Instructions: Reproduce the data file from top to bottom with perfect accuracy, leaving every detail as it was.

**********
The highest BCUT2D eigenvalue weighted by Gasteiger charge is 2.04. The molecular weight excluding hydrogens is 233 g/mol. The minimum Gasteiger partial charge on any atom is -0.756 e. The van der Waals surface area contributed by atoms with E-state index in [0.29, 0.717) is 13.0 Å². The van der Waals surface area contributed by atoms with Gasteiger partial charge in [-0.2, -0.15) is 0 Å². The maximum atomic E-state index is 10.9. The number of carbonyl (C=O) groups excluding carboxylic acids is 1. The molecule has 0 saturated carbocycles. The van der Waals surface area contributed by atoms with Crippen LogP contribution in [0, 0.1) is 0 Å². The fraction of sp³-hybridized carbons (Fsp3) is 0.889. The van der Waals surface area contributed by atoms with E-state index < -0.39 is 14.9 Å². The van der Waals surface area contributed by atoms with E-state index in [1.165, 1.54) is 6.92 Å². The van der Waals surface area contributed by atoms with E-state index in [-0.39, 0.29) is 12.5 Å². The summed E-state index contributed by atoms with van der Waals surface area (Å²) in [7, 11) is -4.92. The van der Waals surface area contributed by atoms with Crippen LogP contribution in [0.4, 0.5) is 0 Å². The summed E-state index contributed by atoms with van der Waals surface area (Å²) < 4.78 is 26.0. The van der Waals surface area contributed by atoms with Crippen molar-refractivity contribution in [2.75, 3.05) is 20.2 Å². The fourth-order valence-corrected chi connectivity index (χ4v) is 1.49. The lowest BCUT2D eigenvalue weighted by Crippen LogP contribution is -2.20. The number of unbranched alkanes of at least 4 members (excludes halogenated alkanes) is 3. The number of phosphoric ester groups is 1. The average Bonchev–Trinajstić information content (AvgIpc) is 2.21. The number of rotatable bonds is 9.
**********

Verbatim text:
The highest BCUT2D eigenvalue weighted by Gasteiger charge is 2.04. The molecular weight excluding hydrogens is 233 g/mol. The minimum Gasteiger partial charge on any atom is -0.756 e. The van der Waals surface area contributed by atoms with E-state index in [0.29, 0.717) is 13.0 Å². The van der Waals surface area contributed by atoms with Gasteiger partial charge in [-0.2, -0.15) is 0 Å². The maximum atomic E-state index is 10.9. The number of carbonyl (C=O) groups excluding carboxylic acids is 1. The molecule has 0 saturated carbocycles. The van der Waals surface area contributed by atoms with Crippen LogP contribution in [0, 0.1) is 0 Å². The fraction of sp³-hybridized carbons (Fsp3) is 0.889. The van der Waals surface area contributed by atoms with E-state index < -0.39 is 14.9 Å². The van der Waals surface area contributed by atoms with E-state index in [1.165, 1.54) is 6.92 Å². The van der Waals surface area contributed by atoms with E-state index in [-0.39, 0.29) is 12.5 Å². The summed E-state index contributed by atoms with van der Waals surface area (Å²) in [7, 11) is -4.92. The van der Waals surface area contributed by atoms with Crippen LogP contribution in [0.4, 0.5) is 0 Å². The summed E-state index contributed by atoms with van der Waals surface area (Å²) < 4.78 is 26.0. The van der Waals surface area contributed by atoms with Crippen molar-refractivity contribution in [2.75, 3.05) is 20.2 Å². The fourth-order valence-corrected chi connectivity index (χ4v) is 1.49. The lowest BCUT2D eigenvalue weighted by Crippen LogP contribution is -2.20. The number of unbranched alkanes of at least 4 members (excludes halogenated alkanes) is 3. The number of phosphoric ester groups is 1. The average Bonchev–Trinajstić information content (AvgIpc) is 2.21. The number of rotatable bonds is 9.